Read an Excerpt
A Heartwarming Day in the Garden
By Linda Kaullen Perkins
My gardening fever had started way back in January with the arrival of the first seed catalog. Finally, on this spring-like Saturday, I could turn my attention to our gardening spot. Last year's treelike weeds saluted me with round, sticky burrs—the kind that could deliver paralyzing pain to human flesh. These monsters had to be destroyed by fire.
My husband, the other half of the Weed Warrior Team, had just received an emergency call from his employer, the railroad. It was up to me to tackle the garden spot alone. What could be so hard about that?
With rake and matches in hand, I walked to the scraggly brown plot next to the orchard. My horse, ears pointed, peeked around the corner of her shelter. 'Hi, Ginger,' I called. She lumbered around the shed closer to the fence for a better view.
My first attempt at starting a fire fizzled like a dud firecracker. I raked some debris into two small piles and tried again. Two little fires sputtered, burned a few minutes, and puffed up in a trail of smoke. At this rate, I would never get these weeds annihilated.
Instead of raking up piles, I lit lots of little fires and waited to see if they would spread. Before long, flames licked the air and started taking off in several directions. Within minutes, uneasiness crept over me. Why hadn't I taken precautions before starting my burning project? I ran toward the house, which by now seemed miles away. I struggled with three hoses coiled like snakes outside the basement door. At the spigot nearest the garden, I attached a hose and ran with the other free end. The hoses stretched many yards short of my goal. I needed to find two more hoses. Nothing like planning ahead. Since I was halfway between the garden and the house, I debated: should I go check the fire or go back to the basement and get more hoses?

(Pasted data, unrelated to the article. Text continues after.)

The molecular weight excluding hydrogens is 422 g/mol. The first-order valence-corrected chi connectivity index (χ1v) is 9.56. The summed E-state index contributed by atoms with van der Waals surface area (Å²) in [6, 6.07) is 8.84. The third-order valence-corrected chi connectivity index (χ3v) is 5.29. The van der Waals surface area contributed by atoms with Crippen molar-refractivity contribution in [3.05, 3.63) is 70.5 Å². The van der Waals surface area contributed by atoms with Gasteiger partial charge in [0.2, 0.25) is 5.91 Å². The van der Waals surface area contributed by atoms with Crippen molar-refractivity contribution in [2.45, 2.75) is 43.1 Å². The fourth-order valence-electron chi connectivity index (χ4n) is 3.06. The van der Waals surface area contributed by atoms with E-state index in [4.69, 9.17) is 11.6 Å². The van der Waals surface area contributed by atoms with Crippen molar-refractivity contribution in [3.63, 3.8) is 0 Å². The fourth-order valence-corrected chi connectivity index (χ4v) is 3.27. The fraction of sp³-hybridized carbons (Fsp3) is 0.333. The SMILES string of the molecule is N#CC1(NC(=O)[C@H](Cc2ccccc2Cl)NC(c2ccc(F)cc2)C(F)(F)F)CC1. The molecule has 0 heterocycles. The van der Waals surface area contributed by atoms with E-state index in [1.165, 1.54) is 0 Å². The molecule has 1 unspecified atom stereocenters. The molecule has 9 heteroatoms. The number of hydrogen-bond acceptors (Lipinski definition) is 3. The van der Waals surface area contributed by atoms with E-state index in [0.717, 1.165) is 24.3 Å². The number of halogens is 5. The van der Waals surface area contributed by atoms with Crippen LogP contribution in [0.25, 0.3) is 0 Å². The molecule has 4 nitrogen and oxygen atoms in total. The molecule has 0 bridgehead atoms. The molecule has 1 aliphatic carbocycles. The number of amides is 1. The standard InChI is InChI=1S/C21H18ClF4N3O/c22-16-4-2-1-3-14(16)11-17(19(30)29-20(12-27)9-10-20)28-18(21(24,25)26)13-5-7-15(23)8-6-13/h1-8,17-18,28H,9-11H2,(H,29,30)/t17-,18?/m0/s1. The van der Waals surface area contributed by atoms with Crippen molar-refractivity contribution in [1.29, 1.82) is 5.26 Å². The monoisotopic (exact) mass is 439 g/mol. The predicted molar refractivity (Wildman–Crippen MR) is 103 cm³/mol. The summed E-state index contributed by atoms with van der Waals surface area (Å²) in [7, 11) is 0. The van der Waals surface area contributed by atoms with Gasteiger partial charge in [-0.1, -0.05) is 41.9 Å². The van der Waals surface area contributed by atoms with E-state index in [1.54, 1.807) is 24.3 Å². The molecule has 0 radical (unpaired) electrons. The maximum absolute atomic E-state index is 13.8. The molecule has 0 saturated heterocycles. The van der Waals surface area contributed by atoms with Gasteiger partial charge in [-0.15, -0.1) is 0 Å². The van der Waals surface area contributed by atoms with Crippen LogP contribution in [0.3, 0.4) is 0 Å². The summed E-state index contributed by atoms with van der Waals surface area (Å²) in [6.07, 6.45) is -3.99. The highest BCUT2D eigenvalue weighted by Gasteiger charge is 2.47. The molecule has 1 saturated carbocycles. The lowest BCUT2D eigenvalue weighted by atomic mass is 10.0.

Once more, I raced to the garden spot. To my horror, fire whipped over a large area. I started stomping around the edges. 'Where did that wind come from?' I shouted. 'It could burn the whole orchard. Or the horse's shed! Do horses really run toward fire?'
I had to get more hoses. My heart pounded as I ran to the basement, flinging open the door. I sped past the phone and grabbed the hoses. I stopped, backtracked to the phone, and reached for the card with the phone numbers for the Volunteer Fire Department.
'I have this minor grass fire,' I said, trying to keep panic out of my voice. 'I could use some help. Please ask someone to bring one little truck. Don't bring that big truck!'
One little fire truck, eight pickups, and twelve farmers later, the fire was out.
'Now remember, gentlemen, you don't need to mention this to anyone.' Of course, they knew who I meant when I said 'anyone.'
Later that afternoon, my husband walked in the door with a smirk on his face and said, 'What have you been up to today?'
'You already know,' I said. 'Who told you?'
'You mean when I got flagged down on the blacktop?'
I made a face.
He hooked his thumbs in his overalls. 'Let me put it this way,' he said. 'Someone offered three words of advice.'
'And what were those words of wisdom?' I asked.
'Junior told me to hide the matches.'
By Sally Clark
Sometimes you wonder why people do the things they do, until you walk a mile in their shoes or dig a season in their garden.
After my grandparents died, my husband, two children, and I moved into their tiny four-room house in a small town of about five hundred people. My grandfather had always planted his vegetable garden on the east side of the house between the house and the road, barely five feet from a moderately traveled street. I wondered why he didn't plant his garden behind the house, between the apricot trees and the peach orchard, away from the dust and traffic of the road.
Although we were city folk, my husband, Mike, enjoyed working a vegetable garden. As soon as the ground warmed, he cleared and planted the long, sunny rows my grandfather had tended years before.